The Ottawa charter describes a health promotion initiative as “an intervention that increases the indigenous people’s control over the determinants of their health” (Springett et al., 1995, p. 66) and thereby undertake to improve their health. An effective health policy should involve joint action by various stakeholders to ensure healthier goods and services. The TKW was a multi-sectoral program with a broad membership consisting of key local NGOs such as Sport Whanganui and the Heart Foundation, public health, primary healthcare and the local government. The joint action between the key agencies in the region ensured the success of the program. However, the program failed to incorporate other non-health sectors such as the education sector. Since the target population was primarily the children or the tamariki, the needs assessment is more effective when done in a school context approach.

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The Ottawa charter recognizes the impact the changes in technology and work environment have on the health of a society and in creating a supportive environment for the target population. Accordingly, the TKW target population comprised of urban tamariki Maori of the Castlecliff community, whose health is prone to lifestyle changes. However, the assessment of the impact of technology and urbanization on the tamariki lifestyle was not conducted. Nevertheless, the TKW involved the Whanganui Wellbeing Forum; a partnership consisting of community health agencies. It also involved the local health experts and facilities in the exercise. It involved local “knowledge-building” programs that utilized local resources making it a community-controlled, culturally appropriate and self-determining initiative. Thus, it involved a model that recognizes indigenous resources and health needs of the target population. In this way, the TKW initiative was able to strengthen community action and enhance sustainability of its strategies.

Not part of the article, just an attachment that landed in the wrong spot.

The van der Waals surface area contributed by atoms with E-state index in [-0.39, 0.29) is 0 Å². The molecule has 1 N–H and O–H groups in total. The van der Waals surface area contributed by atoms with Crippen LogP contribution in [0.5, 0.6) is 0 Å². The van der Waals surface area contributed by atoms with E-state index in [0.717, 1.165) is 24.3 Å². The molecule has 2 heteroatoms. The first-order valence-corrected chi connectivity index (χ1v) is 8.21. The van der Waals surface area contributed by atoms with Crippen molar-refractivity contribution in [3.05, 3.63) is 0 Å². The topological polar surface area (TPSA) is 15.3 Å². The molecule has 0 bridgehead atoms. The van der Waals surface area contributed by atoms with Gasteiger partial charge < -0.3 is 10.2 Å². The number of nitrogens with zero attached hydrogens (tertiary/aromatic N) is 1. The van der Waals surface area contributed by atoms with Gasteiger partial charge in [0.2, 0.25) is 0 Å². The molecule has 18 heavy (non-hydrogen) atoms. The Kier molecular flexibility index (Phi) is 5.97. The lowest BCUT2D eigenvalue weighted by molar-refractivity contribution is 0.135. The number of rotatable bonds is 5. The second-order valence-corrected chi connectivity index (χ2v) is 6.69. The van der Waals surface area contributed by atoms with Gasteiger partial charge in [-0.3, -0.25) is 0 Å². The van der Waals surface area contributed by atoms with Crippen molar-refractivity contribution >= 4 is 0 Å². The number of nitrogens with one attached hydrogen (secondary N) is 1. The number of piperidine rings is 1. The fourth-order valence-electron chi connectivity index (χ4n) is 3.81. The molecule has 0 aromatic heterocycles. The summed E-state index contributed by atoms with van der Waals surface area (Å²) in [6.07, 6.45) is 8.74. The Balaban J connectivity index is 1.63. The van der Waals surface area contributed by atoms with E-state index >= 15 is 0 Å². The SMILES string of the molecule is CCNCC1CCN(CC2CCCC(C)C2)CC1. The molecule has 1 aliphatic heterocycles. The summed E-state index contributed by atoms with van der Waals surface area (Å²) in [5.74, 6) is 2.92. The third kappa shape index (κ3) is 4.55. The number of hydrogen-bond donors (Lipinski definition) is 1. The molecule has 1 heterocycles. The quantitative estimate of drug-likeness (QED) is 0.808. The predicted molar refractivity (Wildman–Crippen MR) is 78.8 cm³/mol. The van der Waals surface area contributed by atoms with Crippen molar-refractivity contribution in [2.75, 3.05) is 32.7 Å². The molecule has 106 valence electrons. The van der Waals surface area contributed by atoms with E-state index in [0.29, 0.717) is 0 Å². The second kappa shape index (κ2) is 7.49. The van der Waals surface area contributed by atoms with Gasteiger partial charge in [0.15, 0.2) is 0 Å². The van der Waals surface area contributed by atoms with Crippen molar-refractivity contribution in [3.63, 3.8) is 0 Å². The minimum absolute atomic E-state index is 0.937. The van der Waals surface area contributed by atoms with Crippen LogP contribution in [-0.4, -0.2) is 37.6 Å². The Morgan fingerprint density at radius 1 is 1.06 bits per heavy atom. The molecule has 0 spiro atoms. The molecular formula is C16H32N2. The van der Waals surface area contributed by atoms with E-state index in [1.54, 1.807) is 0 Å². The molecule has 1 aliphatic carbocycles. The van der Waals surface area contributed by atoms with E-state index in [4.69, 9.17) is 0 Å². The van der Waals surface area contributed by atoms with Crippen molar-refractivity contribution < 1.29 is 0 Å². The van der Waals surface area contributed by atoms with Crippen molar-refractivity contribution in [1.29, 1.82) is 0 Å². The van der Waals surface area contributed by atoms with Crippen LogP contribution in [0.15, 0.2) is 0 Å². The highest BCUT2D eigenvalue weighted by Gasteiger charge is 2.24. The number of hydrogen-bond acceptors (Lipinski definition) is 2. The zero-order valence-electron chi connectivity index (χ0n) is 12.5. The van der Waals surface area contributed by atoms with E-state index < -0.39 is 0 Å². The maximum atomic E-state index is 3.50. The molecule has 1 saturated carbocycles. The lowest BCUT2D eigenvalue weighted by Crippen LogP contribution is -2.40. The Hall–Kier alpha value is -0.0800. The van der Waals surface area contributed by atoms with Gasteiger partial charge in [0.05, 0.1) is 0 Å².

The Ottawa Charter describes the promotion of people skills as central to an effective health promotion initiative. After the end of the ten weeks, the tamariki and whanganui participated in a holiday camp to foster the skills learnt during the workshops. Incorporating these skills in curriculum or learning is essential as the tamariki would facilitate learning of these skills and use them later in life. The Ottawa Charter also defines an effective health promotion initiative as being able to reorient the health services in pursuit of improved health. The TKW initiative organized workshops using the local resources and health experts who educated the children and their families on healthy living.

Strengths and Limitations of TKW